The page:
In 2008, Forrester Research analysts Josh Bernoff and Charlene Li co-authored Groundswell, a book that explored how businesses were beginning to use social media as a marketing tool.
Described by Information Age at the time as “arguably the most comprehensive guide on how the world of commerce is being changed by social technologies”, Groundswell was a successful and influential foray for the analyst company into book publishing.
Now, Bernoff is back with a new book that expands on the thesis of Groundswell, entitled Empowered. The idea for the book, devised and written with fellow analyst Ted Schadler, came from Forrester consulting clients who had adopted social media technologies but who were struggling to manage their customer relationships appropriately.
The book makes two fundamental assertions. The first is that social media technologies give customers much greater influence over how a company’s products are perceived in the marketplace. Indeed, customers can now be seen as a marketing channel themselves, it argues.
The second assertion is that, as Bernoff puts it, “The only way to move at the speed of these empowered consumers is to empower your employees to keep up with them.” This requires processes and systems that allow employees to engage with customers through social media quickly and easily, but in such a way that is coordinated and consistent with company strategy and policy. “It’s one thing for somebody within a company to respond to a message on Twitter or Facebook,” says Bernoff. “It’s quite another for a company to design a system that allows those messages to be responded to in an organised way.”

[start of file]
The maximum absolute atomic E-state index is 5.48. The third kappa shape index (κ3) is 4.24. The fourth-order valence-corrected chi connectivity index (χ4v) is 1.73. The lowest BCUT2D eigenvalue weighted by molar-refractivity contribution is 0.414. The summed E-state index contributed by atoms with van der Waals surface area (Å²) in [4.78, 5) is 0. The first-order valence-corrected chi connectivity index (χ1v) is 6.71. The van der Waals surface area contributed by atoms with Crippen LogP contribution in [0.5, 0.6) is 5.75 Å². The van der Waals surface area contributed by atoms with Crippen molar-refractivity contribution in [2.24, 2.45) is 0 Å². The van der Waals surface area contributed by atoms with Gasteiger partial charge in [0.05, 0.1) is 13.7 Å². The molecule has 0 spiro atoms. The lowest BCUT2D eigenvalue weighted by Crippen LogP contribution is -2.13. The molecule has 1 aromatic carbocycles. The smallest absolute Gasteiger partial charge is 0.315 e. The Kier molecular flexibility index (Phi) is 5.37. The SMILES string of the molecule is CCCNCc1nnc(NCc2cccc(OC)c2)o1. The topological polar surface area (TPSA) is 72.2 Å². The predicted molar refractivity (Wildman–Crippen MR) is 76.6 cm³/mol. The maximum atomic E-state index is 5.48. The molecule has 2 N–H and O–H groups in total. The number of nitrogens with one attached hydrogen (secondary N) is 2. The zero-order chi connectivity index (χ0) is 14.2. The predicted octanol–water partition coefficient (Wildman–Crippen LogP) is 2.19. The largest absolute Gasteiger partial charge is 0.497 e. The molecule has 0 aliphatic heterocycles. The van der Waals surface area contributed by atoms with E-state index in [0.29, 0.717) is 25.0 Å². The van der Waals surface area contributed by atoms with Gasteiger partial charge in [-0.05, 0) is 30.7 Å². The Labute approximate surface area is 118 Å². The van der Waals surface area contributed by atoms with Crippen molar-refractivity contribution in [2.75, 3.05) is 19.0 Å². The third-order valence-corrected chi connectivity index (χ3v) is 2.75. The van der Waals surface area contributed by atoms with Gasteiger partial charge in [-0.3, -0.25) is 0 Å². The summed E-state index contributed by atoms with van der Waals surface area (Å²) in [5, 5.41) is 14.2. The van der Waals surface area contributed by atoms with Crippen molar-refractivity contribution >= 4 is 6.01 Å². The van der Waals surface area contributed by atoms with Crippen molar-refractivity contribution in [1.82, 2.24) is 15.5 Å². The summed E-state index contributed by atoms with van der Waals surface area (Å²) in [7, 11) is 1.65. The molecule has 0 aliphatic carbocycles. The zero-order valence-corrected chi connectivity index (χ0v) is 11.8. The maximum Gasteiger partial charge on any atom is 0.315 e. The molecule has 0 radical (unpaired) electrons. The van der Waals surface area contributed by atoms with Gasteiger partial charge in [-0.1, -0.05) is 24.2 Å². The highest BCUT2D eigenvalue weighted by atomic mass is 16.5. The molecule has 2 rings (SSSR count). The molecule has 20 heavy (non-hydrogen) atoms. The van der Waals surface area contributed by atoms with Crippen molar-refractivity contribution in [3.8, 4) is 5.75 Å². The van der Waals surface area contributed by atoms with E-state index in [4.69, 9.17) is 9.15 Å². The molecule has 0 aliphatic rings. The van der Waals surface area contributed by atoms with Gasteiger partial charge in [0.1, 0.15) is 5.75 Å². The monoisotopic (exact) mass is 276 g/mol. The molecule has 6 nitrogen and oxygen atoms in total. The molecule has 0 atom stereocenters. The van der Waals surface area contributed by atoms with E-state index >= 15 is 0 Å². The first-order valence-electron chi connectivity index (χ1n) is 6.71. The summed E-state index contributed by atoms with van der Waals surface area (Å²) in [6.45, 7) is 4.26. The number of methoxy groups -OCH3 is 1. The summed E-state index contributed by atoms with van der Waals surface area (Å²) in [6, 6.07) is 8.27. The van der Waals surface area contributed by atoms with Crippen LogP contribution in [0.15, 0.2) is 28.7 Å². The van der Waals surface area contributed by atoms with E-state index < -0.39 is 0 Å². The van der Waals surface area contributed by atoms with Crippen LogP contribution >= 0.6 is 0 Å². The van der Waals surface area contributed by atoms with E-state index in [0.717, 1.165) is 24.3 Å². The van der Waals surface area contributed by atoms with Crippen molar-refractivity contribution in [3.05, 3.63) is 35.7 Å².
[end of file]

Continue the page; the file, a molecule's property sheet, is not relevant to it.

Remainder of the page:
The marketing and customer service employees who need systems such as this typically look outside the organisation, to Internet-based applications and external consultancy. The IT department, meanwhile, is often seen as a barrier to these projects. “IT’s response usually varies between benign neglect and outright blockage,” says Bernoff.
Learn to let go
The book’s message for IT leaders is that if employees are to become empowered, the IT department must resist its desire for strict control over the deployment and use of information systems, at least when it comes to social media tools. “The appropriate role for the IT department is to offer business managers technical advice, and to help them understand what they need to consider,” says Bernoff. “It’s up to the business manager whether or not to take that advice.”
He adds that this advice can only be offered on a voluntary basis, as any rule mandating that business managers consult with the IT department would not be enforceable. Likewise, the dangers associated with engaging with customers through social media – such as security or data protection breaches – must be managed through policy, not “locking down” systems and networks, Bernoff argues.
“It is entirely appropriate to say that the marketing department has to be aware of any system that touches customers, or to say, ‘Here’s what you can and can’t do if you’re using social media,’” he says. “But you can’t just block access to Twitter from the corporate network. For one thing, employees would simply access it from their phones.”
So, does this all mean that to empower employees, the IT department must let go of its own power? Bernoff says there are parallels between the adoption of social media today and of PCs during the 1980s: “When people brought PCs into the organisation, IT departments said, ‘We don’t support this.’ But eventually they saw that PCs were a good thing, and they helped standardise and support them.”
The same should be true with social media, although there is one important difference: “Most of the things that people did with PCs weren’t visible to customers, but these days, if a social media project fails, customers can see it fail.” That’s why when it comes to social media management, businesses must get their house in order sooner rather than later.